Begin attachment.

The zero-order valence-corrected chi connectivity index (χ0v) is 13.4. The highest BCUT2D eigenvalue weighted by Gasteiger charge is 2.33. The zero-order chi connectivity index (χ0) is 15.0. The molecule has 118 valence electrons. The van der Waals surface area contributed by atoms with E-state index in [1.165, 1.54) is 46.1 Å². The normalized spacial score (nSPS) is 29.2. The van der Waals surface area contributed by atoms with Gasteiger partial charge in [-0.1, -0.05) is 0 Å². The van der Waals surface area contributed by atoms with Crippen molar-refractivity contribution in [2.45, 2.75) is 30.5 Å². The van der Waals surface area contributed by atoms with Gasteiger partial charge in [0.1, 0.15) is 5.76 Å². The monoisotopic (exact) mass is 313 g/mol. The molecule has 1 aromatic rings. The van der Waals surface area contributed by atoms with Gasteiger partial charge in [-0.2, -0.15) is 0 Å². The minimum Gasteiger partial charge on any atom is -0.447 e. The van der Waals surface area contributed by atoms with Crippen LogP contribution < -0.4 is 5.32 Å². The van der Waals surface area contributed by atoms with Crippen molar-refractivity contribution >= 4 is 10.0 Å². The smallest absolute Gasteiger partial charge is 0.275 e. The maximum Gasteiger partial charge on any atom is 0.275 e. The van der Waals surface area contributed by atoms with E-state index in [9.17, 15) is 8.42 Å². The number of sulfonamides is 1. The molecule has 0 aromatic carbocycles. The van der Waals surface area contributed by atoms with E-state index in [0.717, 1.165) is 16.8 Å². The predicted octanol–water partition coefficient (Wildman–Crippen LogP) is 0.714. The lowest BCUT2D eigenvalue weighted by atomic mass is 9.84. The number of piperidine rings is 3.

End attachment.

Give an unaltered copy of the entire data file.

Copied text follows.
The zero-order valence-corrected chi connectivity index (χ0v) is 13.4. The highest BCUT2D eigenvalue weighted by Gasteiger charge is 2.33. The zero-order chi connectivity index (χ0) is 15.0. The molecule has 118 valence electrons. The van der Waals surface area contributed by atoms with E-state index in [1.165, 1.54) is 46.1 Å². The normalized spacial score (nSPS) is 29.2. The van der Waals surface area contributed by atoms with Gasteiger partial charge in [-0.1, -0.05) is 0 Å². The van der Waals surface area contributed by atoms with Crippen molar-refractivity contribution in [2.45, 2.75) is 30.5 Å². The van der Waals surface area contributed by atoms with Gasteiger partial charge in [0.1, 0.15) is 5.76 Å². The monoisotopic (exact) mass is 313 g/mol. The molecule has 1 aromatic rings. The van der Waals surface area contributed by atoms with Gasteiger partial charge in [-0.2, -0.15) is 0 Å². The minimum Gasteiger partial charge on any atom is -0.447 e. The van der Waals surface area contributed by atoms with Crippen LogP contribution < -0.4 is 5.32 Å². The van der Waals surface area contributed by atoms with Crippen molar-refractivity contribution >= 4 is 10.0 Å². The smallest absolute Gasteiger partial charge is 0.275 e. The maximum Gasteiger partial charge on any atom is 0.275 e. The van der Waals surface area contributed by atoms with E-state index in [9.17, 15) is 8.42 Å². The number of sulfonamides is 1. The molecule has 0 aromatic carbocycles. The van der Waals surface area contributed by atoms with E-state index in [0.717, 1.165) is 16.8 Å². The predicted octanol–water partition coefficient (Wildman–Crippen LogP) is 0.714. The lowest BCUT2D eigenvalue weighted by atomic mass is 9.84. The number of piperidine rings is 3.